And so the Psalm ends with expectation of comfort: “Show me a sign of your favor.” The sign of the holy cross is the sign of God’s favor. There we see how far God’s ḥeseḏ, His loyalty extends to us. For with God, it is far more than a contract, a covenant, a joint obligation. He takes the obligation of the law and fulfills it. He shows loyalty and solidarity with us into the depths of the cold and rocky tomb. The sign of the cross is the sign of God’s favor. And at the day of resurrection, He will say, “I have preserved your life, for I am godly, I am faithful to My promises.” +INJ+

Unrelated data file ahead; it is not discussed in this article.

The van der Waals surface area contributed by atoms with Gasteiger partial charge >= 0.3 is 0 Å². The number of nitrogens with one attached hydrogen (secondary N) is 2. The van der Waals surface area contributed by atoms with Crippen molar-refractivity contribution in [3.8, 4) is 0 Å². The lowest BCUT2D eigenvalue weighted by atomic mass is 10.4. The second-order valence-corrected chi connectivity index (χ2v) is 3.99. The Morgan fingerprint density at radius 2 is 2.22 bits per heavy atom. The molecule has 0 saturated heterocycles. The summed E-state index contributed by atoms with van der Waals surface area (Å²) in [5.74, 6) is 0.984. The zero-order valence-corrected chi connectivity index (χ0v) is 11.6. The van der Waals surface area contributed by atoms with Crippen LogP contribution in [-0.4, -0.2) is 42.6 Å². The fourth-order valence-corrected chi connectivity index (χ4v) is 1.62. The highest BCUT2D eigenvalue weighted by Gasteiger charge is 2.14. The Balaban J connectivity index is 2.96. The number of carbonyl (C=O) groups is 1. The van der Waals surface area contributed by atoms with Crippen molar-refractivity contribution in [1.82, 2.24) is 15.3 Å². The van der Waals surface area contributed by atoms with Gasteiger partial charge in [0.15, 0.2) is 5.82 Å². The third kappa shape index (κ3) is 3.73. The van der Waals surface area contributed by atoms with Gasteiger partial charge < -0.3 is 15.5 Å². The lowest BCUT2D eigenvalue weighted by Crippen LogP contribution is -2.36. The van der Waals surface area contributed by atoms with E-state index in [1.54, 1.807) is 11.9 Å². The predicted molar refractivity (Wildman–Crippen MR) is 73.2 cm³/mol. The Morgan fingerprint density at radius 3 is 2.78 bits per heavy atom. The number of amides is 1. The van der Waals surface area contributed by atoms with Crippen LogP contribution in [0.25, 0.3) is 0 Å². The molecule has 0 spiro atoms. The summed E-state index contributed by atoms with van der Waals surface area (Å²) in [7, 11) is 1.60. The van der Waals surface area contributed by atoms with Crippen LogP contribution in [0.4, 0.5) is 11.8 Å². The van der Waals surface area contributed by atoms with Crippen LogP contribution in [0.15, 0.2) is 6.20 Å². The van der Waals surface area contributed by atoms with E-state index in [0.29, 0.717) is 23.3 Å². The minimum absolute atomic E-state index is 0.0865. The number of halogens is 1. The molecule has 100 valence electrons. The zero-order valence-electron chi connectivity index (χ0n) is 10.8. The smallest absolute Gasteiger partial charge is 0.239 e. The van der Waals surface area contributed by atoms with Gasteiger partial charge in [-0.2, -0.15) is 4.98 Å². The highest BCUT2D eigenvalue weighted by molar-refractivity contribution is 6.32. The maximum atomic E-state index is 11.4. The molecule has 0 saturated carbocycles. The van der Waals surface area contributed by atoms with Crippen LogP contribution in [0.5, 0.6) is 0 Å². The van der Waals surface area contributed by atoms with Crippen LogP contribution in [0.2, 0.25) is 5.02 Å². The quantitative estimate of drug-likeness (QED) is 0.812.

A given righteousness

Posted on July 11th, 2014

The Lutheran Symbols presuppose that the righteousness which God has a right to expect of man is something which man, because he lacks insight and power, is unable to produce. Left to himself, man can achieve civil righteousness, but he lacks the ability to do the same with the only righteousness that is valid before God. As a result, iustitia Dei receives the completely new meaning that it is a given righteousness, not a demanded one. What man is unable to accomplish by himself is given him by a gracious God.

Holsten Fagerberg, A New Look at the Lutheran Confessions (1529-1537) (Kindle Locations 2141-2145)

Klemet Preus, Requiescat in Pace

Posted on July 11th, 2014

Preus, Klemet I. Pastor